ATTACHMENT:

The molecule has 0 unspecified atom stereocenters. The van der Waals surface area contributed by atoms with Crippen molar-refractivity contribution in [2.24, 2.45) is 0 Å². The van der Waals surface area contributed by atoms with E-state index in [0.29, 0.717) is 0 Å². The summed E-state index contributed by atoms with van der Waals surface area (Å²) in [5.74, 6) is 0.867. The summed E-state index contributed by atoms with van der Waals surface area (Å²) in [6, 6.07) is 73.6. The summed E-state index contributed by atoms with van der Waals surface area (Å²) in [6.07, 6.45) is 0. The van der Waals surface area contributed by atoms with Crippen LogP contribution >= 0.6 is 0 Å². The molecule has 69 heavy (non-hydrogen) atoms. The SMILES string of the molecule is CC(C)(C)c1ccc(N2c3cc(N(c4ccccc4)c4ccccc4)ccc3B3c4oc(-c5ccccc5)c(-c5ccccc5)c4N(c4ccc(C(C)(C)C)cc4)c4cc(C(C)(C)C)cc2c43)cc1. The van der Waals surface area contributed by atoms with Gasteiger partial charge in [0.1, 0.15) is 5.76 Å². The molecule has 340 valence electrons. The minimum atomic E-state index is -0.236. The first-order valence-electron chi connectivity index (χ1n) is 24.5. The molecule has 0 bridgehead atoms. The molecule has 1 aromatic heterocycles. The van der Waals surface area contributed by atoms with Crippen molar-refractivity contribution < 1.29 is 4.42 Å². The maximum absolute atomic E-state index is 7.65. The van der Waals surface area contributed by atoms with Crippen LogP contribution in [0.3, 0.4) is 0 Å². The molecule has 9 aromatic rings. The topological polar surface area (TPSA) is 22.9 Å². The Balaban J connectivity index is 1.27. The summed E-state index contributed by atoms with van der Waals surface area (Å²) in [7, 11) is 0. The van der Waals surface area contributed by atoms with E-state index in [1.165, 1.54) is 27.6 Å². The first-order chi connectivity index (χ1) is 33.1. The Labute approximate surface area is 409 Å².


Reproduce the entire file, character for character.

The molecule has 0 unspecified atom stereocenters. The van der Waals surface area contributed by atoms with Crippen molar-refractivity contribution in [2.24, 2.45) is 0 Å². The van der Waals surface area contributed by atoms with E-state index in [0.29, 0.717) is 0 Å². The summed E-state index contributed by atoms with van der Waals surface area (Å²) in [5.74, 6) is 0.867. The summed E-state index contributed by atoms with van der Waals surface area (Å²) in [6, 6.07) is 73.6. The summed E-state index contributed by atoms with van der Waals surface area (Å²) in [6.07, 6.45) is 0. The van der Waals surface area contributed by atoms with Crippen LogP contribution >= 0.6 is 0 Å². The molecule has 69 heavy (non-hydrogen) atoms. The SMILES string of the molecule is CC(C)(C)c1ccc(N2c3cc(N(c4ccccc4)c4ccccc4)ccc3B3c4oc(-c5ccccc5)c(-c5ccccc5)c4N(c4ccc(C(C)(C)C)cc4)c4cc(C(C)(C)C)cc2c43)cc1. The van der Waals surface area contributed by atoms with Gasteiger partial charge in [0.1, 0.15) is 5.76 Å². The molecule has 340 valence electrons. The minimum atomic E-state index is -0.236. The first-order valence-electron chi connectivity index (χ1n) is 24.5. The molecule has 0 bridgehead atoms. The molecule has 1 aromatic heterocycles. The van der Waals surface area contributed by atoms with Crippen molar-refractivity contribution < 1.29 is 4.42 Å². The maximum absolute atomic E-state index is 7.65. The van der Waals surface area contributed by atoms with Crippen LogP contribution in [0.3, 0.4) is 0 Å². The molecule has 9 aromatic rings. The topological polar surface area (TPSA) is 22.9 Å². The Balaban J connectivity index is 1.27. The summed E-state index contributed by atoms with van der Waals surface area (Å²) in [7, 11) is 0. The van der Waals surface area contributed by atoms with E-state index in [1.165, 1.54) is 27.6 Å². The first-order chi connectivity index (χ1) is 33.1. The Labute approximate surface area is 409 Å².